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Jost Gippert: Our Featured Linguist!

"Buenos dias", "buenas noches" -- this was the first words in a foreign language I heard in my life, as a three-year old boy growing up in developing post-war Western Germany, where the first gastarbeiters had arrived from Spain. Fascinated by the strange sounds, I tried to get to know some more languages, the only opportunity being TV courses of English and French -- there was no foreign language education for pre-teen school children in Germany yet in those days. Read more

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FYI: Book on the Persecution of Linguists

Author: Martin Haase

FYI Body: I would like to draw your attention to a fascinating book
which may not be noticed, because it is not about language,
although it is concerned with linguistics (and it is written
in German).

MAAS, Utz: Verfolgung und Auswanderung deutschsprachiger
Sprachforscher 1933--1945. Band 1: Einleitung und
biobibliographische Daten A-F. -- Osnabrueck: Secolo 1996.
ISBN: 3-929979-23-3. 288pp. DEM 98 (about 60 USD).

As the title says, the book deals with the ``persecution and
emigration of German-speaking language researchers'' during
the period of Nazi rule in Europe. The first 157 pages give
a general overview about the people involved, about the
political background, the events and their consequences. I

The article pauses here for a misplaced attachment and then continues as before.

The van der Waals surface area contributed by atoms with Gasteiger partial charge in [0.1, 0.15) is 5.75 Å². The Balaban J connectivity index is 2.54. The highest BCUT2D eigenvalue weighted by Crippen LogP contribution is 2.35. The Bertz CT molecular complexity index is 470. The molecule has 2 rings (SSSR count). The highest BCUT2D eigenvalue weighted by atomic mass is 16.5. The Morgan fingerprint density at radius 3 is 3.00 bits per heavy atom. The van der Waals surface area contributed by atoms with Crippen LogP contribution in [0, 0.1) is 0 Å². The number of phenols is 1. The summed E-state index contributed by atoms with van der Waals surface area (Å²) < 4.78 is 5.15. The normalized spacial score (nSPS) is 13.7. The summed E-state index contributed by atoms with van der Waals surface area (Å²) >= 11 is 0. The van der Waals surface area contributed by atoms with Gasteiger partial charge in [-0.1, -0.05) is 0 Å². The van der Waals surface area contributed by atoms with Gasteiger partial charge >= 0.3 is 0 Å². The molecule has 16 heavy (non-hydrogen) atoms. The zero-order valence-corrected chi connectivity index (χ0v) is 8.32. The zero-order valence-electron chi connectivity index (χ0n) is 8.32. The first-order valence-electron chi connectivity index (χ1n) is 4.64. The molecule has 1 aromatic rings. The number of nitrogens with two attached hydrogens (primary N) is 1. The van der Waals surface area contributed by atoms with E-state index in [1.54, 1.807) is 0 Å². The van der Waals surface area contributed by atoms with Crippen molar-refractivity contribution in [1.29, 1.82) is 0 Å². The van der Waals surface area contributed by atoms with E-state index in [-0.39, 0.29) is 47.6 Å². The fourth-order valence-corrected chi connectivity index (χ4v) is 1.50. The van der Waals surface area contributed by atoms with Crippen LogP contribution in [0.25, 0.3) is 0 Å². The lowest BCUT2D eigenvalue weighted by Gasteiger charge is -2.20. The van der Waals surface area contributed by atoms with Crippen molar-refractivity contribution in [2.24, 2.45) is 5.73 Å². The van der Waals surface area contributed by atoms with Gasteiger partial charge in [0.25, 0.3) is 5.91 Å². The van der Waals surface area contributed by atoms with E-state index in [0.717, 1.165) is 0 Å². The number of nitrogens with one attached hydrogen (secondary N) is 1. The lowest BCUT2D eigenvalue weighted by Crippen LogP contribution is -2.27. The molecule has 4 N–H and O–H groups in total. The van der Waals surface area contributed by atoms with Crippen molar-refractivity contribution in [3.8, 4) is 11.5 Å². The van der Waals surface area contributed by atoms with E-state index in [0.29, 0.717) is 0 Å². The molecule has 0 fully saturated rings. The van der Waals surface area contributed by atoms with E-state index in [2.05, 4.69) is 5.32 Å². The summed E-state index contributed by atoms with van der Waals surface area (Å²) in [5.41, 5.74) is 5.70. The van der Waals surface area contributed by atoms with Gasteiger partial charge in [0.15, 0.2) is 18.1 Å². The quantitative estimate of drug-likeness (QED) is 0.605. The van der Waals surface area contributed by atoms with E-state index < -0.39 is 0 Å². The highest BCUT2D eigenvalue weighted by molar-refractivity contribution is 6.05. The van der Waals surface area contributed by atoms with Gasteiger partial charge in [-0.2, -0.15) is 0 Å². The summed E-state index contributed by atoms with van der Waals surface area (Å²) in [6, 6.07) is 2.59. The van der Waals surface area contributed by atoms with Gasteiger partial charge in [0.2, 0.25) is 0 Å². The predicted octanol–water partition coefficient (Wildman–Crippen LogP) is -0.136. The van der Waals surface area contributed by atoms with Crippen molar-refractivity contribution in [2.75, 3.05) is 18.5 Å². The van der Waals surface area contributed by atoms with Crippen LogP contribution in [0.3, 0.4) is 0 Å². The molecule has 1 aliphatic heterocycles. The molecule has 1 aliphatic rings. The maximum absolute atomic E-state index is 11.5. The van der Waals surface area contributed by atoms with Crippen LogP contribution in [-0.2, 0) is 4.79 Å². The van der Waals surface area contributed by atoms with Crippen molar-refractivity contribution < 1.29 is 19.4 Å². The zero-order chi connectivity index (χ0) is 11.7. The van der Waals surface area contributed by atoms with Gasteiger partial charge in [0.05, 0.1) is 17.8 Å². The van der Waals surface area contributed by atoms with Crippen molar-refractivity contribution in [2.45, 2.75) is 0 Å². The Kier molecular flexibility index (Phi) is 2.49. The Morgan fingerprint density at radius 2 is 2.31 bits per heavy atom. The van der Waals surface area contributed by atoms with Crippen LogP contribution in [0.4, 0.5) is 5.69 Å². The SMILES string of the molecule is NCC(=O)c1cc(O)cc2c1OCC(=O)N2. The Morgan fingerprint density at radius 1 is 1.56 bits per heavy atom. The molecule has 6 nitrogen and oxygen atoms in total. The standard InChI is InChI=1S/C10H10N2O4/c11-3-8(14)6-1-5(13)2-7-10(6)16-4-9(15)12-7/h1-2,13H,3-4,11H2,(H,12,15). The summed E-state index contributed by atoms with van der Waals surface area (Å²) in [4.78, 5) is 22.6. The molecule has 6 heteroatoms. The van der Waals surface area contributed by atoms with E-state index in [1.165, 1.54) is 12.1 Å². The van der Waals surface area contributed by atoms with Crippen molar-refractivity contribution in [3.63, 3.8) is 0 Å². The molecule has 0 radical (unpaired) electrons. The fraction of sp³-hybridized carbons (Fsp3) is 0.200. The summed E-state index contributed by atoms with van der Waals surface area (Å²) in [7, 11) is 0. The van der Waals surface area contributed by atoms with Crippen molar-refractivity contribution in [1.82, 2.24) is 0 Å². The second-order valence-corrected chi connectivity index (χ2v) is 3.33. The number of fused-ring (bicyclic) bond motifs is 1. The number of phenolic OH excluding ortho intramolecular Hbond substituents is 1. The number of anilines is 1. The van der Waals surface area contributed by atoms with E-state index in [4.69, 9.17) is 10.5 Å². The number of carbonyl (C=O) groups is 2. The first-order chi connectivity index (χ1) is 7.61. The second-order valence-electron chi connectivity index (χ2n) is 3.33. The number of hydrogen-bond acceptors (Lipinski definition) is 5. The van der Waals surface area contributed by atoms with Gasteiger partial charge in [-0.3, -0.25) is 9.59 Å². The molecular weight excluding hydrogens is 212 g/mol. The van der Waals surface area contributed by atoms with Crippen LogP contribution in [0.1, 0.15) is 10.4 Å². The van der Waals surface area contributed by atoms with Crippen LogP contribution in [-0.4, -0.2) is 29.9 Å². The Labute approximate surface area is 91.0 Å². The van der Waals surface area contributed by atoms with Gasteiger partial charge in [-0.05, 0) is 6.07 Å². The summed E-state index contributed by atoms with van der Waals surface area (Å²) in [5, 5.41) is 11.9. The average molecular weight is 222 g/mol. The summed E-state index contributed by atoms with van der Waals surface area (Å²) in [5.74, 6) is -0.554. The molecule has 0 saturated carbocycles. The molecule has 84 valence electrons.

becomes obvious that the present aspect of the language
sciences was largely determined by the described events. Of
course, the main focus of the book is on Germany and
Austria, but the consequences for the development of the
field in the US are discussed as well (esp. pp. 36-41).

The second part of the book contains the biographies of
persecuted language researchers. In this first volume, only
the letters A-F (47 biographies) are treated in depth
(although the biographical data of other people can be
retrieved from the huge apparatus of 774 notes). In the
preface, the author leaves it open whether a second volume
containing 131 biographies will appear. The reason for using
the unfamiliar term ``language researchers'' comes from the
difficulty to clearly attribute the majority of the scholars
to one specific field. Until the middle of the century, i
was not unusual to work on the borderline of linguistics,
philology, and literature (e.g. E. Auerbach, K. and H.
Collitz, or L. Spitzer) or in even wider fields of
investigation (e.g. K. Buehler or E.A. Cassirer). No
surpringly, there are a great number of Yiddishists and
Hebraists. Inspite of their sometimes impressive
contribution to the field, some of them are hardly known

The author studied not only published material, but mainly
relied on personal interviews, public and private archives,
unpublished or hardly accessible material. His provocative,
but well documented approach makes the book highly readable.

Martin Haase

- -----------------------------------------------------------
Dr. Martin Haase, Universitaet FB 7, D-49069 Osnabrueck
Tel.:+49-541-969-4340, FAX:+49-541-969-4256

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